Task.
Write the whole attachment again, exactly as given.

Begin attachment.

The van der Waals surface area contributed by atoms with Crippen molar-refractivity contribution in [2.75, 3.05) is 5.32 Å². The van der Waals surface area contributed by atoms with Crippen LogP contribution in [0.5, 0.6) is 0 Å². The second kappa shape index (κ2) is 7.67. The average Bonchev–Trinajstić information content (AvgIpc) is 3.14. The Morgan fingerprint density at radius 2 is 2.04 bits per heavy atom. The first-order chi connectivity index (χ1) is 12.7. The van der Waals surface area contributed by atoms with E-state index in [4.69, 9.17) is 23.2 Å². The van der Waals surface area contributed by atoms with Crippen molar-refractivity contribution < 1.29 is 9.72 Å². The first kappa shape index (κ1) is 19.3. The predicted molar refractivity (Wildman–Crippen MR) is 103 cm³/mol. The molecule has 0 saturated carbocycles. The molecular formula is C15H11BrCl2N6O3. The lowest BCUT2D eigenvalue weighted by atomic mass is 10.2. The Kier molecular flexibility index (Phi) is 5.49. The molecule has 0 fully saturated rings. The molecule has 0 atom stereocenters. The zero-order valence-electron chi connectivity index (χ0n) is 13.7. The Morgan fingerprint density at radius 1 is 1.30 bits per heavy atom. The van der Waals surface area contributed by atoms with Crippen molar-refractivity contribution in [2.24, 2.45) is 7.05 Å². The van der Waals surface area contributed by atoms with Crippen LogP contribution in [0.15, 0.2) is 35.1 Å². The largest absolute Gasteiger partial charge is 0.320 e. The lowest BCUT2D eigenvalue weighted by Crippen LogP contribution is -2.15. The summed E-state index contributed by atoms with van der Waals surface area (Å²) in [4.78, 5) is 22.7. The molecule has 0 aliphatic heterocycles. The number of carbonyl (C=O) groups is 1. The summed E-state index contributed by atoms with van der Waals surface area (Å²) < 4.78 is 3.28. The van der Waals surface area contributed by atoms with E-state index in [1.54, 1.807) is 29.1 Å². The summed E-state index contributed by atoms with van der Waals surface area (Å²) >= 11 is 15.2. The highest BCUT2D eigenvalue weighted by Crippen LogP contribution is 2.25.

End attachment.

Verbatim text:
The van der Waals surface area contributed by atoms with Crippen molar-refractivity contribution in [2.75, 3.05) is 5.32 Å². The van der Waals surface area contributed by atoms with Crippen LogP contribution in [0.5, 0.6) is 0 Å². The second kappa shape index (κ2) is 7.67. The average Bonchev–Trinajstić information content (AvgIpc) is 3.14. The Morgan fingerprint density at radius 2 is 2.04 bits per heavy atom. The first-order chi connectivity index (χ1) is 12.7. The van der Waals surface area contributed by atoms with E-state index in [4.69, 9.17) is 23.2 Å². The van der Waals surface area contributed by atoms with Crippen molar-refractivity contribution < 1.29 is 9.72 Å². The first kappa shape index (κ1) is 19.3. The predicted molar refractivity (Wildman–Crippen MR) is 103 cm³/mol. The molecule has 0 saturated carbocycles. The molecular formula is C15H11BrCl2N6O3. The lowest BCUT2D eigenvalue weighted by atomic mass is 10.2. The Kier molecular flexibility index (Phi) is 5.49. The molecule has 0 fully saturated rings. The molecule has 0 atom stereocenters. The zero-order valence-electron chi connectivity index (χ0n) is 13.7. The Morgan fingerprint density at radius 1 is 1.30 bits per heavy atom. The van der Waals surface area contributed by atoms with Crippen molar-refractivity contribution in [2.24, 2.45) is 7.05 Å². The van der Waals surface area contributed by atoms with Crippen LogP contribution in [0.15, 0.2) is 35.1 Å². The largest absolute Gasteiger partial charge is 0.320 e. The lowest BCUT2D eigenvalue weighted by Crippen LogP contribution is -2.15. The summed E-state index contributed by atoms with van der Waals surface area (Å²) in [4.78, 5) is 22.7. The molecule has 0 aliphatic heterocycles. The number of carbonyl (C=O) groups is 1. The summed E-state index contributed by atoms with van der Waals surface area (Å²) < 4.78 is 3.28. The van der Waals surface area contributed by atoms with E-state index in [1.54, 1.807) is 29.1 Å². The summed E-state index contributed by atoms with van der Waals surface area (Å²) >= 11 is 15.2. The highest BCUT2D eigenvalue weighted by Crippen LogP contribution is 2.25.